The Simpcw First Nation (SFN) is a member of the Secwepemc Nation based in the southern interior region of British Columbia. SFN currently consists of 700 members, approximately one-third of whom live on-reserve in Chu Chua, BC. The traditional territory of the Simpcw includes the vast majority of the North Thompson Valley between Jasper, Alberta, and Barrière, BC.

Historically, the Simpcw First Nation has been largely excluded from the benefits of economic development in the North Thompson Valley. To address this historic exclusion, the SFN created its economic arm Simpcw Resources LLP (SRLLP) with the purpose of generating income and employment for the SFN community and membership.


Prior to the business start-up of SRLLP, SFN researched alternate different models for First Nations businesses and determined that the LLP business structure would provide tax and liability advantages. The LLP structure required a separate board of directors or management committee and thus moved the decision making for the business away from Chief and Council over to the new board of directors. This separation of the business arm and the political body has been a key ingredient to the success of SRLLP. Under this structure, the Chief and council of SFN are tasked with negotiating the title and rights for SFN, which includes accommodation agreements with government and industry. Once business opportunities are identified and negotiated, they are passed onto SRLLP for development.

“Our corporate structure provides the ability to respond quickly to opportunities, rather than just take advantage of opportunities by setting up a Joint Venture with non-Indigenous partners. SRLLP made the decision to engage Joint Ventures where appropriate, but to focus on building capacity in our own band membership via training. Building the capacity of our membership is another key to our success,” said Paul Donald, Director of Strategic Business Development at Simpcw Resources LLP.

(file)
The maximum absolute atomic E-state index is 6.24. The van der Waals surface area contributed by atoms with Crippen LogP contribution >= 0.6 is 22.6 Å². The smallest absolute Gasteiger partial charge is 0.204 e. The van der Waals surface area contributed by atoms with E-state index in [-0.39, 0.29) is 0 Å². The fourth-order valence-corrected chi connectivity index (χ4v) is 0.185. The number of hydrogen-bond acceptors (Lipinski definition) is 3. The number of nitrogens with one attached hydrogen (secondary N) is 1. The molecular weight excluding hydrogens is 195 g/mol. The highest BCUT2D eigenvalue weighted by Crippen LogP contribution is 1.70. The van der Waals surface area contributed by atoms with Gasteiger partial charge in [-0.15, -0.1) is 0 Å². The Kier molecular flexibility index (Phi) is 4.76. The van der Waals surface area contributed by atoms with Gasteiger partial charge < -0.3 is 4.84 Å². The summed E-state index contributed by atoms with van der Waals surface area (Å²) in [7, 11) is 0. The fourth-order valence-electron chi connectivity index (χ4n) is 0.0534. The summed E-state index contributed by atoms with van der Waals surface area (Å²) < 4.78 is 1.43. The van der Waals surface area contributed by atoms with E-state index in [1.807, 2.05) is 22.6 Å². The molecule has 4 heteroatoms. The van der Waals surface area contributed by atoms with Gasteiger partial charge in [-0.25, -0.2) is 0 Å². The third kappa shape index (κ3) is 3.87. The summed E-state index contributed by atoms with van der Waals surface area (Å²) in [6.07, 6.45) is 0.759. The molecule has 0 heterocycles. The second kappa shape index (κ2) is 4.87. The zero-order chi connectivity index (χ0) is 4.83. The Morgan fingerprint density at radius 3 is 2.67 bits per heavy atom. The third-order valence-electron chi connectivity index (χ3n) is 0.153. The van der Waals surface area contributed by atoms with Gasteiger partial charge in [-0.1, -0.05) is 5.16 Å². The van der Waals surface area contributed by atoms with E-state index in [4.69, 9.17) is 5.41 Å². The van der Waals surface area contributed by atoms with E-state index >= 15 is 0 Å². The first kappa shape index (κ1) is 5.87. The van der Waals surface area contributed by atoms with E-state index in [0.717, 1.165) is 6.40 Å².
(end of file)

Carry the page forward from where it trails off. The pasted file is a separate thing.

SRLLP began its business by managing the forestry operations for Simpcw First Nation. SRLLP provided site clearing and environmental monitoring for several proponents (run-of-the-river hydro, mining, etc.). SRLLP utilized that experience and expanded further becoming a pipeline contractor in charge of security, medics, environmental, and archaeological assessments for the Trans Mountain Expansion Project (TMEP). SRLLP since has grown into a multi-faceted company creating economic growth within the Simpcw Territory.

Indigenous Initial Attack Initiative

Simpcw First Nation felt the impact of the 2021 wildfires and reacted by creating the Indigenous Initial Attack (IIA) initiative. This initiative fills a gap due to the lack of resources and personnel ready to respond to new wildfires within the Simpcw Territory. BC Wildfire Service signed a seasonal pilot project agreement with Simpcw First Nation’s Chu Chua Volunteer Fire Department (CCVFD), which allows the IIA crew to be dispatched directly from the Fire Center and respond quickly to any new fire within the Simpcw territory. The service area is a 100-to-150-kilometer radius within the home base of Chu Chua, keeping the crew always close to the community to protect the local resources.

Fire Chief Ron Lampreau Jr., alongside Deputy Fire Chief Melanie Stutt, started assembling the IIA specialized fire fighting crew. The crew is made up of a crew boss and three crew members, all of whom are Simpcw Band members. from the Chu Chua Volunteer Fire Department. The crew boss has an extensive background in the forestry sector, making them an invaluable asset with their knowledge of the woodland traditional sector. All members possess local knowledge of the land, water sources, cultural deposits, medicine, contractors, and service roads, which serve to enhance their ability to access and fight fires.